Adam Smith on Smoking, Whizzer White on Drinking, Liberals on Feeling Good, and Other Matters. Sacred Bodies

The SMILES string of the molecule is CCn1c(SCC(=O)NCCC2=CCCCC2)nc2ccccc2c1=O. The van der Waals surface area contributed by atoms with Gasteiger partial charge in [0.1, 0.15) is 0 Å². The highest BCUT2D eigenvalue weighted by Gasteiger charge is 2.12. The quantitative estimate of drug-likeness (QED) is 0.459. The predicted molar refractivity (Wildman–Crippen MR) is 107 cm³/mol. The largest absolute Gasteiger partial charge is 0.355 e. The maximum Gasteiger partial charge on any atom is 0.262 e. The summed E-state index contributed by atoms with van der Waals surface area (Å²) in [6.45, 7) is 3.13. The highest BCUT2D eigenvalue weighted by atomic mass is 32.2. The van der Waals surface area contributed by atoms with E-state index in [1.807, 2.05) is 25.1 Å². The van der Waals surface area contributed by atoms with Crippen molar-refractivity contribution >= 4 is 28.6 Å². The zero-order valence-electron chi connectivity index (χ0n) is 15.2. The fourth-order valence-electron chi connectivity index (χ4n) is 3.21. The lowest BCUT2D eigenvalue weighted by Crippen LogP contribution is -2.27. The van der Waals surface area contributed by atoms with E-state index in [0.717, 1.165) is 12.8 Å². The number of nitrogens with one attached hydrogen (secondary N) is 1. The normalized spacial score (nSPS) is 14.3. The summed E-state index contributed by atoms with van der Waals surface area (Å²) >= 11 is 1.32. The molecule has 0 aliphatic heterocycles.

(FORTUNE Magazine) – Smokers' rights are collapsing everywhere (see above), but drunks and druggies possibly have more rights than is desirable. In employment situations, alcoholics have often been protected by the notion that they are ''handicapped,'' like folks who are blind or paraplegic. Drug abusers are protected in many contexts by another curious notion: that testing them would violate their right to privacy. But things may be changing, or so one wonders in the wake of two extraordinary developments. (1) The U.S. Supreme Court has ruled against two veterans who demanded the right to receive GI educational benefits after the ten-year time period had expired (you are supposed to use them up within a decade of being discharged), explaining that they had missed the deadline because they were ''handicapped'' within the meaning of the Rehabilitation Act of 1973, the handicap consisting of this unfortunate tendency to be frequently drunk. (2) While the courts are still resisting drug testing in the transportation industry, there has been a major move in Congress to pass a law requiring a lot more testing. Amazing, eh? The Supreme Court case, Traynor v. Turnage, makes a satisfying read for your average neocon. Writing for the court's 4-3 majority, Whizzer White noted that the Veterans' Administration must give vets extra time if they miss a benefits deadline because of a handicap. They are handicapped if their alcoholism is a ''manifestation of an acquired psychiatric disorder.'' In this case, the VA found no such disorder. So the alcoholism counted as ''willful misconduct,'' and it was no dice on the extension. We count the judgment as definitely advancing the ball, although it is hard to read Traynor without groaning over the continuing lunacy of U.S. laws about the handicapped. The first thing you groan about is the explicit rule that handicapped veterans are entitled to benefits not available to others. A veteran who misses the GI benefit deadline because he's caring for a sick parent has no case in court, while any vet falling down drunk every day gets the extension if only he can prove a psychiatric disorder. The next groan is about all the weird psychiatric distinctions built into federal law. Are we really supposed to believe there's a class of citizens who are perpetually blotto but not psychiatrically impaired? Is it really impossible to write a law making veterans responsible for their behavior, period? Moving on to drug testing, we come to another weirdity. Did you know, dear reader, that the country's courts have held it is okay to routinely test jockeys at the end of the day's racing, but not okay to routinely test railroad workers after an accident? The jockey case was decided in 1986 by the Third Circuit Court of Appeals, which somehow was unaffected by Willie Shoemaker's lawyer, who had bleedingly argued that urine tests were inconsistent with the ''sanctity of the human body'' and were especially offensive to riders fighting ''to maintain their basic human dignity against the barbs brought upon them by their short stature . . .'' The jockey decision, which the Supreme Court allowed to stand, has subsequently figured heavily in arguments about railroad workers. A slightly insane decision in the Ninth Circuit Court of Appeals last February labored to explain why the latter should be less closely monitored than the former. Explanation: The jockeys are licensed professionals in a heavily regulated industry, and so they should expect monitoring, while railroad workers are unlicensed and entitled to assume that regulation mainly concerns equipment and facilities. Bottom line: A railroad worker cannot be tested after an accident unless there is some evidence that he was stoned. This ruling came after a year in which there had been 179 railroad accidents in the United States. Post-accident screening, which was routine in 1987, showed that crew members involved in accidents tested positive for drugs about 20% of the time. So a lot of Congressmen want to overturn the Ninth Circuit decision, and a bill to permit routine testing is now in conference. The Locomotive Engineers union is predictably talking about witch hunts and Big Brother and Fourth Amendment privacy rights in the bodily fluids area. What the union really needs, however, is something that seems not to be in the Constitution: the right to work while stoned.